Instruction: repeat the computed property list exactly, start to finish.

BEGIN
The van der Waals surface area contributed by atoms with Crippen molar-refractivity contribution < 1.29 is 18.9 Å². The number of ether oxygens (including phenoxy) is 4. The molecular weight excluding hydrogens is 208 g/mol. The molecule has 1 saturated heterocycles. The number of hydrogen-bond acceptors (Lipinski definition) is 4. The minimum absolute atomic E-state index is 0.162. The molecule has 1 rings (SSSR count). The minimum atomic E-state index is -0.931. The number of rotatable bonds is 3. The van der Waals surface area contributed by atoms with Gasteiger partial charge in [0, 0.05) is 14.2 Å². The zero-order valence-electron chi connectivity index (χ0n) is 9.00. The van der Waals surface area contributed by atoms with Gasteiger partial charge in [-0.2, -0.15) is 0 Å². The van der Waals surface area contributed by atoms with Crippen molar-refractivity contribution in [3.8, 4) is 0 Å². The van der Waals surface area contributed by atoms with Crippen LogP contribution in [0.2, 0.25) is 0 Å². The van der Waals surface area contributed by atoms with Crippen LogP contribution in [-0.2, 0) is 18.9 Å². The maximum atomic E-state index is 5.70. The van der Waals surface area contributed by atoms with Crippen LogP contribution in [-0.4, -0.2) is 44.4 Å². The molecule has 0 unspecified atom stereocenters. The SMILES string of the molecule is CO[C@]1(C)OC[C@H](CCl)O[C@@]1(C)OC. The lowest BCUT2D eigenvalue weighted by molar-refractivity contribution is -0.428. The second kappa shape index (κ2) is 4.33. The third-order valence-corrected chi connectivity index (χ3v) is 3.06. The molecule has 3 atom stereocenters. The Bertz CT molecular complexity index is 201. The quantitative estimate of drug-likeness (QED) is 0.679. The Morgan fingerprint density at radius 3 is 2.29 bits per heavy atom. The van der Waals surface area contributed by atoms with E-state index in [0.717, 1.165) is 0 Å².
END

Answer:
The van der Waals surface area contributed by atoms with Crippen molar-refractivity contribution < 1.29 is 18.9 Å². The number of ether oxygens (including phenoxy) is 4. The molecular weight excluding hydrogens is 208 g/mol. The molecule has 1 saturated heterocycles. The number of hydrogen-bond acceptors (Lipinski definition) is 4. The minimum absolute atomic E-state index is 0.162. The molecule has 1 rings (SSSR count). The minimum atomic E-state index is -0.931. The number of rotatable bonds is 3. The van der Waals surface area contributed by atoms with Gasteiger partial charge in [0, 0.05) is 14.2 Å². The zero-order valence-electron chi connectivity index (χ0n) is 9.00. The van der Waals surface area contributed by atoms with Gasteiger partial charge in [-0.2, -0.15) is 0 Å². The van der Waals surface area contributed by atoms with Crippen molar-refractivity contribution in [3.8, 4) is 0 Å². The van der Waals surface area contributed by atoms with Crippen LogP contribution in [0.2, 0.25) is 0 Å². The van der Waals surface area contributed by atoms with Crippen LogP contribution in [-0.2, 0) is 18.9 Å². The maximum atomic E-state index is 5.70. The van der Waals surface area contributed by atoms with Crippen LogP contribution in [-0.4, -0.2) is 44.4 Å². The molecule has 0 unspecified atom stereocenters. The SMILES string of the molecule is CO[C@]1(C)OC[C@H](CCl)O[C@@]1(C)OC. The lowest BCUT2D eigenvalue weighted by molar-refractivity contribution is -0.428. The second kappa shape index (κ2) is 4.33. The third-order valence-corrected chi connectivity index (χ3v) is 3.06. The molecule has 3 atom stereocenters. The Bertz CT molecular complexity index is 201. The quantitative estimate of drug-likeness (QED) is 0.679. The Morgan fingerprint density at radius 3 is 2.29 bits per heavy atom. The van der Waals surface area contributed by atoms with E-state index in [0.717, 1.165) is 0 Å².